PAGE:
For a first novel, Roger Hobbs’ GHOSTMAN is genuinely impressive. It’s not perfect, to be sure, but its faults are mostly outweighed by its triumphs.
The novel opens with an Atlantic City casino robbery that goes horribly bad. Still, one of the robbers makes off with a little more than $1 million in cash and goes into hiding. Marcus, the man who planned the robbery, knows he must make things right — and knows exactly who to call.
In Seattle, a man sometimes known as Jack is awakened by the rare occurrence of an incoming email on his computer. Jack is a Ghostman — an amazingly resourceful criminal who somehow manages to live completely off today’s ever-present digital grid. That’s his specialty: making people and things disappear, himself included.
Marcus is one of the few people who know how to contact Jack and calls in a favor from when they last worked together. So Jack is flown to Atlantic City to find the missing stolen cash and get it back on track to its intended destination.
Upon arriving, Jack immediately visits the scene of the robbery and re-enacts the events in his mind to determine what went wrong and where the surviving thief is hiding. But Jack is not the only one on the hunt for the stolen cash. Another Atlantic City-based heist planner is outraged that a competitor has invaded his territory and wants the stolen cash himself. Then there’s the seasoned FBI agent who somehow manages to keep up with Jack and sees him as the key to solving the whole mess. On top of all this, Jack knows he has only 48 hours before the stolen cash literally explodes.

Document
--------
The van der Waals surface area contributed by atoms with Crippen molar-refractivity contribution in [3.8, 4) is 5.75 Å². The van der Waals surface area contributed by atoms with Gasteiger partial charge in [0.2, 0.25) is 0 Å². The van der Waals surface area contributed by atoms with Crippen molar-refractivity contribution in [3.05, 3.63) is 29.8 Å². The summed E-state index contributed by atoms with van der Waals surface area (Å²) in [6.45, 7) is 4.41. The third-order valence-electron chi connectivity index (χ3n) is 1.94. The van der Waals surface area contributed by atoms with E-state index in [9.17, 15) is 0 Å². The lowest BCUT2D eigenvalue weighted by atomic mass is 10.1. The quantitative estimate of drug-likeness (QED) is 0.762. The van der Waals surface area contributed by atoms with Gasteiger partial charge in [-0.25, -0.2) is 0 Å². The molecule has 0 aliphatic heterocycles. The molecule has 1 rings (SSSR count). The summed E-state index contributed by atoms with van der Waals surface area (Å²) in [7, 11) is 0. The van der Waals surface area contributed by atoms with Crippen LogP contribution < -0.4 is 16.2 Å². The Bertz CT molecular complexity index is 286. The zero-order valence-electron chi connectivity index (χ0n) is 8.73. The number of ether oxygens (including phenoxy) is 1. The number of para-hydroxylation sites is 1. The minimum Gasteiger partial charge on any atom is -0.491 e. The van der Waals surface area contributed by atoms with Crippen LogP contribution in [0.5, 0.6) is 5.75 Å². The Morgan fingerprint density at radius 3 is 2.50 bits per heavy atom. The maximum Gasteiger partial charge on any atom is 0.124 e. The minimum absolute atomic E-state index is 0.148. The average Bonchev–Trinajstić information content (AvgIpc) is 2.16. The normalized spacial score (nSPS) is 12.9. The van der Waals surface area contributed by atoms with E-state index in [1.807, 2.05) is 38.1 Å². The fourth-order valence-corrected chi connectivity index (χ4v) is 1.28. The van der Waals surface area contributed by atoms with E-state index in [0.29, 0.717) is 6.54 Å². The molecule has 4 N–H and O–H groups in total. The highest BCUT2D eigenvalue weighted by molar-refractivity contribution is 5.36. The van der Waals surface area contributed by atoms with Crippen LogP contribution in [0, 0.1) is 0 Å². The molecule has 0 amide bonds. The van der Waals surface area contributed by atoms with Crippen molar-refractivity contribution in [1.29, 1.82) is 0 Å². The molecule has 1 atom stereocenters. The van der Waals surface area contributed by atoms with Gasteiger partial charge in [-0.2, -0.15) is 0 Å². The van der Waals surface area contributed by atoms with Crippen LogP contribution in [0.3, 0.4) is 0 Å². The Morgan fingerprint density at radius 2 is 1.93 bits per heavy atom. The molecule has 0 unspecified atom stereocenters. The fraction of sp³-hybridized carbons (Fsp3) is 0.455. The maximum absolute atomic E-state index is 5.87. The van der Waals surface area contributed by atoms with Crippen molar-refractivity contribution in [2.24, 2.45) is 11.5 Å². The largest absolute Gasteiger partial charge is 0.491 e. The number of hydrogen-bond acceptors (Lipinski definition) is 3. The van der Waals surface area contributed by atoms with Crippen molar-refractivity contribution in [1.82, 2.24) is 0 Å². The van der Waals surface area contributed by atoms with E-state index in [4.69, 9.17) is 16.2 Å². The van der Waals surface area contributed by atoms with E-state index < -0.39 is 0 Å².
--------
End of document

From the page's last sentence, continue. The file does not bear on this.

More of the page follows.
Hobbs wastes no time immersing us into the opening crime in a graphic and breakneck-paced prologue that smoothly segues into Jack’s narration. From there, Jack is our guide into his shadowy world of high-stakes robberies with all its esoteric terminology and techniques.
The author obviously did his research, and the inside information of what goes into a million-dollar heist is often fascinating. Unfortunately, he seems a bit too in love with this information and takes every opportunity to share it with us at the expense of the narrative pace.
Also, there is the recounting of the job five years ago in Kuala Lumpur that went bad and put Jack in debt to Marcus. Hobbs could have revealed this in one or two flashback chapters, but instead includes every detail of the past event and its players in alternating chapters spread out over the entire novel. It doesn’t take long before these abrupt shifts, obviously intended to build suspense, become distracting and frustrating.
The Ghostman himself is the real reason we put up with these narrative speed bumps. Hobbs portrays him as someone who knows his flaws and limitations, but also knows his skills and how to best apply them. Along the way we get occasional insights into his past and how this influenced the formation of his personal and professional code of conduct. We also learn why, for all its risks, the Ghostman can’t imagine himself living any other kind of life — and the reason has little to do with the monetary rewards.
Is this the debut of a new series? Will others discover how to contact the Ghostman and tempt him into taking part in their high-stakes schemes?
Let’s hope so. He is a character worth following — and that’s one of the best things any first-time novelist could hope for. —Alan Cranis